- †††Greenville Memorial Hospital, Grenville, South Carolina
- ‡‡‡Hospital Universitario la Paz, Madrid, Spain
- §§§Department of Cardiology, Amphia Hospital, Breda, the Netherlands
- ‖‖‖Prairie Heart Institute, St. John's Hospital, Springfield, Illinois
- ¶¶¶AtlantiCare Regional Medical Center, Egg Harbor Township, New Jersey
- ###Hospital Universitario de San Juan de Alicante, Alicante, Spain
- ∗∗∗∗Wellmont Holston Valley Medical Center, Kingsport, Tennessee
- ††††Division of Cardiology, Department of Medicine, Andreas Gruentzig Cardiovascular Center, Emory University School of Medicine, Atlanta, Georgia
- ‡‡‡‡Center for Coronary Physiology and Imaging, Division of Cardiovascular Diseases, and Department of Internal Medicine, Mayo Clinic and Mayo Foundation, Rochester, Minnesota
- ↵∗Reprint requests and correspondence:
Dr. Javier Escaned, Hospital Clinico San Carlos, 28040 Madrid, Spain.
Objectives The purpose of this study was to assess the diagnostic accuracy of the instantaneous wave-free ratio (iFR) to characterize, outside of a pre-specified range of values, stenosis severity, as defined by fractional flow reserve (FFR) ≤0.80, in a prospective, independent, controlled, core laboratory–based environment.
Background Studies with methodological heterogeneity have reported some discrepancies in the classification agreement between iFR and FFR. The ADVISE II (ADenosine Vasodilator Independent Stenosis Evaluation II) study was designed to overcome limitations of previous iFR versus FFR comparisons.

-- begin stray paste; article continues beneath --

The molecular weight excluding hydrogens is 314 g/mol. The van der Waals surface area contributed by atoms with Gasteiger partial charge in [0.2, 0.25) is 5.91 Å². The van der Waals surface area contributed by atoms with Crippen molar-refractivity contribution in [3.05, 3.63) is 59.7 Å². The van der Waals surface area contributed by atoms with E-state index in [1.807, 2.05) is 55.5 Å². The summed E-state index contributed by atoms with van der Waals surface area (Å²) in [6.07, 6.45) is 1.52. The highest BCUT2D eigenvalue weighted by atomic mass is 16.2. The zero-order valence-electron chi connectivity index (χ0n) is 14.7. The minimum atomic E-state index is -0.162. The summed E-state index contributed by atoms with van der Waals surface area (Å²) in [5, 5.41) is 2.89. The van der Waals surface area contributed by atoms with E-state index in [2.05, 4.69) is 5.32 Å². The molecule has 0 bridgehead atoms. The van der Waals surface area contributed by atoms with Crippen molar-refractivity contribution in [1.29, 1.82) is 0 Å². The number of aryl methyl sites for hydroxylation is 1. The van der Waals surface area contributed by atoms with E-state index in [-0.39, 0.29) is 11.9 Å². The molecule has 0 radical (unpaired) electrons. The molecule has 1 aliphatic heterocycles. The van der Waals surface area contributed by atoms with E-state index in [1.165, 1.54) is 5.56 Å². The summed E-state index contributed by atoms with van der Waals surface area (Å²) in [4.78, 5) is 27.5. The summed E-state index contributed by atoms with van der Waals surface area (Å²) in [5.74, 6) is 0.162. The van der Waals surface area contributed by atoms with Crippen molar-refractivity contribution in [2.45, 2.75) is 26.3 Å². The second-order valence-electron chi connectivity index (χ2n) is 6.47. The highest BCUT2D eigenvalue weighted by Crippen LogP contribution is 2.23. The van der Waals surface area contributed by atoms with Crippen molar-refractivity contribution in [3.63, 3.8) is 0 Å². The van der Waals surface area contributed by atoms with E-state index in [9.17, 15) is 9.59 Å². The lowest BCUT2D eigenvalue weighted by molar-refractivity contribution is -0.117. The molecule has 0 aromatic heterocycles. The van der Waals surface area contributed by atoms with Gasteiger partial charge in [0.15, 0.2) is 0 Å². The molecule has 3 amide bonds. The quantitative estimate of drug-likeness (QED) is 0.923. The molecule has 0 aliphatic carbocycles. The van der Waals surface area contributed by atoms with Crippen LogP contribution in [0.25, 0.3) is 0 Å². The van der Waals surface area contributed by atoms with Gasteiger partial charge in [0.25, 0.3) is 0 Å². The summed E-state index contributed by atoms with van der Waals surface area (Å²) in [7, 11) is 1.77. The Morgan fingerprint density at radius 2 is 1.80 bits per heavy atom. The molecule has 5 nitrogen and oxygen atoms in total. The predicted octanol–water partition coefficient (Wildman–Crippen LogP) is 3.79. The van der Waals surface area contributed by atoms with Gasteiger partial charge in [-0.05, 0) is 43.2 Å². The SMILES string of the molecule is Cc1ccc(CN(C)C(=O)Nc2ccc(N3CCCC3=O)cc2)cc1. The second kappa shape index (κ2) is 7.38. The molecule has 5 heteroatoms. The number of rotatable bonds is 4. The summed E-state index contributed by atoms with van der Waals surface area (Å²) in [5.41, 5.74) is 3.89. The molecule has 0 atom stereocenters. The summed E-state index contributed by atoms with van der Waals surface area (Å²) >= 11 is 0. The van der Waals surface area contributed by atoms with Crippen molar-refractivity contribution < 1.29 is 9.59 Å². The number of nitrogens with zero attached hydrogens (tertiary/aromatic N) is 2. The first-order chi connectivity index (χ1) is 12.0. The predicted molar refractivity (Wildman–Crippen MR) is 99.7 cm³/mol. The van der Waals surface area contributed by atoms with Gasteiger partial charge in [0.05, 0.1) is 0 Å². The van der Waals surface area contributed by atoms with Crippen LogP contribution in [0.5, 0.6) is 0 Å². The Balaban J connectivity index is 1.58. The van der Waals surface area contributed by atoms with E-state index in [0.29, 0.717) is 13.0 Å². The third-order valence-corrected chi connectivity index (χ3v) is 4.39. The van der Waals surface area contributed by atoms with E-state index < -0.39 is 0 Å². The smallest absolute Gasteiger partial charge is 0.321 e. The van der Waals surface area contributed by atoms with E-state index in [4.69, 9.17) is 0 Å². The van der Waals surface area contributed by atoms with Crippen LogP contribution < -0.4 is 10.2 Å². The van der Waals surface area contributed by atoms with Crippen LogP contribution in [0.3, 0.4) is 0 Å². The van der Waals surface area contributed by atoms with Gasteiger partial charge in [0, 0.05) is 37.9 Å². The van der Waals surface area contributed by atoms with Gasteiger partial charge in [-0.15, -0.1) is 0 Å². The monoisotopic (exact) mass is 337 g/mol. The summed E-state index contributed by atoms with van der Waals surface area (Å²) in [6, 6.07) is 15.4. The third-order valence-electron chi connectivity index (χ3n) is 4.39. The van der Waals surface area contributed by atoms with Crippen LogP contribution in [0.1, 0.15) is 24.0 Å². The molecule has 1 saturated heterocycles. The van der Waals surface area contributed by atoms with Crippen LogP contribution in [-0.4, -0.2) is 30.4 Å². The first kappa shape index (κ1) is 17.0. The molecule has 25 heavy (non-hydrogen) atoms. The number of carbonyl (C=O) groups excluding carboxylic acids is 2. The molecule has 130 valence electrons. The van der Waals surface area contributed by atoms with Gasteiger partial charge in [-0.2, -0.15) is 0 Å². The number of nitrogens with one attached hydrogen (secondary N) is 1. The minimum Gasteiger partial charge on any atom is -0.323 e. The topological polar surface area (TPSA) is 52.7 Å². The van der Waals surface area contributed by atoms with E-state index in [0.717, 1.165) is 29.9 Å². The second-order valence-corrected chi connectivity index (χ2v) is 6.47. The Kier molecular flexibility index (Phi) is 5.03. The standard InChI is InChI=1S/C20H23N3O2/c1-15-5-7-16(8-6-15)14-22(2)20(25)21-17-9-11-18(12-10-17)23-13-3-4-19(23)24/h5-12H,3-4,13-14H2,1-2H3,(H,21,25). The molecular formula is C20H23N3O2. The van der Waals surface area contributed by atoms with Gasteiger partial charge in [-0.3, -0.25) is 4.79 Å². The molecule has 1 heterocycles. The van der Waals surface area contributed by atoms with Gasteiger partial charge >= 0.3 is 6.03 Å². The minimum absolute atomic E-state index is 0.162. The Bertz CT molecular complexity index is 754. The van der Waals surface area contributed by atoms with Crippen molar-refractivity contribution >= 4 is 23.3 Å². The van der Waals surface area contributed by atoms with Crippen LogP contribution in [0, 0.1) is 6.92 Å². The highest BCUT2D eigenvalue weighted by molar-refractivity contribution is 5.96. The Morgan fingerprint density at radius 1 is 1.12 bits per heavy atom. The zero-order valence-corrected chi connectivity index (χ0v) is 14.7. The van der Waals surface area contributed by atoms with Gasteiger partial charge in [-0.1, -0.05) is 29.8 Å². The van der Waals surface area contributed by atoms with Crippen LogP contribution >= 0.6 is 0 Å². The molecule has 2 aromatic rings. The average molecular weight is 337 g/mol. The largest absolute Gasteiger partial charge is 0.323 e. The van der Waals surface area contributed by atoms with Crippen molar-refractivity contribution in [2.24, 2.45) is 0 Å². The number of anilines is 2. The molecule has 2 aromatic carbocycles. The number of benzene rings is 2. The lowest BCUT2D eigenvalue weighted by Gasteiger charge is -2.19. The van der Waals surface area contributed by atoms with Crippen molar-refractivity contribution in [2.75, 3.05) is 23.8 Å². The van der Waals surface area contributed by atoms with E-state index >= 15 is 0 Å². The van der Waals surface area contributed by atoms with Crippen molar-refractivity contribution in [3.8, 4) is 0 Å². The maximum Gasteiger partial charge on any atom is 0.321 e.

Methods A total of 919 intermediate coronary stenoses were investigated during baseline and hyperemia. From these, 690 pressure recordings (n = 598 patients) met core laboratory physiology criteria and are included in this report.
Results The pre-specified iFR cut-off of 0.89 was optimal for the study and correctly classified 82.5% of the stenoses, with a sensitivity of 73.0% and specificity of 87.8% (C statistic: 0.90 [95% confidence interval (CI): 0.88 to 0.92, p < 0.001]). The proportion of stenoses properly classified by iFR outside of the pre-specified treatment (≤0.85) and deferral (≥0.94) values was 91.6% (95% CI: 88.8% to 93.9%). When combined with FFR use within these cut-offs, the percent of stenoses properly classified by such a pre-specified hybrid iFR-FFR approach was 94.2% (95% CI: 92.2% to 95.8%). The hybrid iFR-FFR approach obviated vasodilators from 65.1% (95% CI: 61.1% to 68.9%) of patients and 69.1% (95% CI: 65.5% to 72.6%) of stenoses.